To do a lunge, start by standing straight with your hands on your hips and feet hip-width apart. Then, with your right foot, take a mid-sized step backwards while bending your left knee, lowering your body until your right knee is just above the floor. Come back up and return to a standing position. Repeat the same motion with your left foot.

A single-leg lunge is slightly different and a little bit more complicated. Start by getting into the lunge position earlier. But this time, lift your right foot and place it onto a flat bench about one or two feet behind you while shifting your weight onto your left heel. As your foot rests on the edge of the bench, bend your left and lower your body until your right knee is just above the floor and come back up. Repeat the exercise on the same leg several times before going for the other side.

Squats and Single-Leg Squats

Squats and single-leg squats are classic exercises that engage and strengthen your gluteus medius. Start by standing with your feet about shoulder-width apart while raising your arms straight forward. Keep your chin up. Slowly lower your buttocks and squeeze your glutes while keeping your back straight and your knees level with your ankles. Keep lowering your buttocks until it forms a right angle with the floor. Then come back up until you reach the standing position.

A single-leg squat uses the same motion except that one foot is raised in front of you. Your position should resemble a stationary kicking motion. With one foot raised, slowly lower your body while bending the other knee. Then come back up. Perform about 10 repetitions before switching to the other leg.


The clamshell is a relatively simple yet effective exercise for your glutes. Begin by laying on your side on an exercise mat while keeping your body straight and resting your head on one arm while the other goes on your hip. Next, bend both knees to a 90-degree angle with your feet aligned with your body.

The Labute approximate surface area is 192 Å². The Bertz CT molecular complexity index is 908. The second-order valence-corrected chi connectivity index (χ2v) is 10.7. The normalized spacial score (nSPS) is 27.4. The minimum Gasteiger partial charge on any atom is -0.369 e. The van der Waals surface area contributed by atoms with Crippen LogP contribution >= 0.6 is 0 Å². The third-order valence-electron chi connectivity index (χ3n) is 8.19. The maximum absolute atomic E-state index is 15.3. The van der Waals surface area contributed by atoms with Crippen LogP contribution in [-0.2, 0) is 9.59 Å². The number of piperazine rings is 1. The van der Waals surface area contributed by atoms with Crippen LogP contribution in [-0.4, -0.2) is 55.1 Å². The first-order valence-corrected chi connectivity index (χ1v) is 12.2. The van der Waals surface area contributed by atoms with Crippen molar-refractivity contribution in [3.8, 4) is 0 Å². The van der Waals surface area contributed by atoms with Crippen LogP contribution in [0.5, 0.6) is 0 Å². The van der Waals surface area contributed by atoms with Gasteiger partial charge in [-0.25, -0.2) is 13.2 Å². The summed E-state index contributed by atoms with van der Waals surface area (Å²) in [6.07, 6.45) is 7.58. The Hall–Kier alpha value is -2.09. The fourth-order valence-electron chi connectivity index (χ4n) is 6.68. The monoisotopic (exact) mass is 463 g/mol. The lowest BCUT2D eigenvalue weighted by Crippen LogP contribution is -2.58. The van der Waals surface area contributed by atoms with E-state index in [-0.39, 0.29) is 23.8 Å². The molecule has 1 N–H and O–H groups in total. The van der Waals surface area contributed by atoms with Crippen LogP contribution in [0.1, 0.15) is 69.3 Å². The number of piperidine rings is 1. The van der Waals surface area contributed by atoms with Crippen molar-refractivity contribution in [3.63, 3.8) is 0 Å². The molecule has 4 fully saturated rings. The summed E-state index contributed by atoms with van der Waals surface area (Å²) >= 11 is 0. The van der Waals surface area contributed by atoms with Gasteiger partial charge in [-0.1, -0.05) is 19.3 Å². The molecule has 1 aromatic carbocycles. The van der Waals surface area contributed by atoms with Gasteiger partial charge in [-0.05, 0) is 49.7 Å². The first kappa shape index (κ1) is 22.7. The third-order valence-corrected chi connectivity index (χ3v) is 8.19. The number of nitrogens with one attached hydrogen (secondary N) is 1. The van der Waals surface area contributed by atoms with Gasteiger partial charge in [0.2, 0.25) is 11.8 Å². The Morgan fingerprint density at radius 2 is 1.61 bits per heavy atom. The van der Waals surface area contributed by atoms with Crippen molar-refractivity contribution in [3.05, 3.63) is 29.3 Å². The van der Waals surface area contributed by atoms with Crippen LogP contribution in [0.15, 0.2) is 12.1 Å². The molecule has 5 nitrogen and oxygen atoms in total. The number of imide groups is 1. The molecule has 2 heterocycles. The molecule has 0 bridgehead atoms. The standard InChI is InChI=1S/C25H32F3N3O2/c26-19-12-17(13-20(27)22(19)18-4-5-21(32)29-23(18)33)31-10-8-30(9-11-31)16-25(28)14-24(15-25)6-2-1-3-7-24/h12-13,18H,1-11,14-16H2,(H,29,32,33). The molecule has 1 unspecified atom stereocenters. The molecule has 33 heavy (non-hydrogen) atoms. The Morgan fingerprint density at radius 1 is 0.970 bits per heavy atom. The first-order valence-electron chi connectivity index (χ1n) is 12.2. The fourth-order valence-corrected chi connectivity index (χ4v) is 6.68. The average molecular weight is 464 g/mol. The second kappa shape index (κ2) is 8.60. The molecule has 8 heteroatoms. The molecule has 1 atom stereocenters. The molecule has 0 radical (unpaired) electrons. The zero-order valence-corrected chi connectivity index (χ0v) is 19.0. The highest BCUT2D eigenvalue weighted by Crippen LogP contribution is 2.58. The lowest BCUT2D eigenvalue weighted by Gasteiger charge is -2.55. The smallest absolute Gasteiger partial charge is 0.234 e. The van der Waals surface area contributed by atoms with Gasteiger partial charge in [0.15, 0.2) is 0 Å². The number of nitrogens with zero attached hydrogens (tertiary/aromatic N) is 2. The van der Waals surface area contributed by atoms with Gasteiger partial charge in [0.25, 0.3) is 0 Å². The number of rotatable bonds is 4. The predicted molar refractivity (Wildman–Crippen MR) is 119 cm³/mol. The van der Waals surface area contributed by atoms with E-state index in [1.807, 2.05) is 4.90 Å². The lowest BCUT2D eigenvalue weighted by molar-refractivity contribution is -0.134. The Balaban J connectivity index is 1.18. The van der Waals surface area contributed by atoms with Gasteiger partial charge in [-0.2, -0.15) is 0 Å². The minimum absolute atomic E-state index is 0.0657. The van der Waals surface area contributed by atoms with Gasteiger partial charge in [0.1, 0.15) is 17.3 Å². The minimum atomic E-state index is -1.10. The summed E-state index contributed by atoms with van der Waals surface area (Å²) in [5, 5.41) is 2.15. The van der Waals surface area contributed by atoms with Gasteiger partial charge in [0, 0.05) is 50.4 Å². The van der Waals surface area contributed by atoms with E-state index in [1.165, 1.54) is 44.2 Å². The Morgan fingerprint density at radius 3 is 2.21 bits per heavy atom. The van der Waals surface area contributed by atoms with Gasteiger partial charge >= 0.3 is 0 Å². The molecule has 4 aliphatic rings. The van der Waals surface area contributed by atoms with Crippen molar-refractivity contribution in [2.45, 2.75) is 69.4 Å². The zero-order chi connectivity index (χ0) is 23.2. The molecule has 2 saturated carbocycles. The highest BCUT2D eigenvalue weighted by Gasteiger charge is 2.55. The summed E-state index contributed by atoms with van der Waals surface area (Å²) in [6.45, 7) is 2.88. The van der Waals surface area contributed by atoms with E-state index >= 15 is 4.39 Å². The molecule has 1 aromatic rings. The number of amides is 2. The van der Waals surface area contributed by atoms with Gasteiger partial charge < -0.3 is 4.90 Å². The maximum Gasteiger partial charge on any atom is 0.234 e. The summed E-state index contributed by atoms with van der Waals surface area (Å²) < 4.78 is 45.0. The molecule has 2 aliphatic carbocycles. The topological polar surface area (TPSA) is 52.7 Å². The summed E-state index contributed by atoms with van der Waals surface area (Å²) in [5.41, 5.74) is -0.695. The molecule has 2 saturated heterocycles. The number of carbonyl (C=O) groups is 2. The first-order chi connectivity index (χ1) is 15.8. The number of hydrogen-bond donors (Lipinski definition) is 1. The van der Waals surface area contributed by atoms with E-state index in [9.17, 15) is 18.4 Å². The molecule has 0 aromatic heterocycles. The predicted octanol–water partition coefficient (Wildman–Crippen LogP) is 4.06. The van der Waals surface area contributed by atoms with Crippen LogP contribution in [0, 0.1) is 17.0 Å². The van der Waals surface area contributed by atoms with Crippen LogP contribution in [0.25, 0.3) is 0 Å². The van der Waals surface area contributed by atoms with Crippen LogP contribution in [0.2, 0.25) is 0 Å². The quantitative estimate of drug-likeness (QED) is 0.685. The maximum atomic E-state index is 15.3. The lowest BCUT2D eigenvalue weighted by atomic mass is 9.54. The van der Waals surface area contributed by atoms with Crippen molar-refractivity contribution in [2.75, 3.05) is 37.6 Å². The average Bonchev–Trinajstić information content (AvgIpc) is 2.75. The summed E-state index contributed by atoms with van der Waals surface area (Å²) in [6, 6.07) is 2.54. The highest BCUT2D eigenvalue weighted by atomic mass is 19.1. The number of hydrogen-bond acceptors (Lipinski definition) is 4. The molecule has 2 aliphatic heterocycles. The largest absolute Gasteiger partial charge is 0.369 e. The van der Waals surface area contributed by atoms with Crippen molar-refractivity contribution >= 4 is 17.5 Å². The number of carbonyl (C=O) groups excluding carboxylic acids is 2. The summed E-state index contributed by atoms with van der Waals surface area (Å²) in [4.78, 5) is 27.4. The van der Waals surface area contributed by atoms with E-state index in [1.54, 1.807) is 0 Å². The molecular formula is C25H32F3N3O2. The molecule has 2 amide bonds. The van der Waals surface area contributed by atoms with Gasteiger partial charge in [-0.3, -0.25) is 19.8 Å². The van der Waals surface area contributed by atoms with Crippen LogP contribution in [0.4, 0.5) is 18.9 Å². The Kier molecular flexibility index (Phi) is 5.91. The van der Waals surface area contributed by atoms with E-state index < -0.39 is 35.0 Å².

Lift one of your knees while keeping your feet glued together until your knee is perpendicular to the floor, then bring it slowly back down. Repeat about 10 times, then work on the other side. If the exercise doesn’t do much for you, use a resistance band around your thighs to add more tension.

Side-Lying Leg Circles

On an exercise mat, lay down on your side while making a straight line with your body. Depending on which side you’re facing, support your head with the arm that’s on the side of the floor. Next, raise your leg slightly above your hips and draw small circles in the air in the forward direction. Do this 10 more times, then repeat the same process with the other leg. 

Just like with the clamshell, if this is too easy for you, simply wrap a resistance band around your thighs to increase resistance.

Strengthen Your Glutes By Seeking Professional Help

Having a sedentary lifestyle is one of the main contributors to the weakening of your gluteus medius. By staying inactive, these muscles become accustomed to remaining unstretched, which makes you more prone to injuries with sudden movements. 

Fortunately, you can prevent this by performing these strengthening gluteus medius exercises. Perform these exercises regularly to keep your body in shape and glutes strong for maximum mobility.

If you want to learn more ways to maintain hip mobility and peak health? Get in touch with us today to schedule a consultation.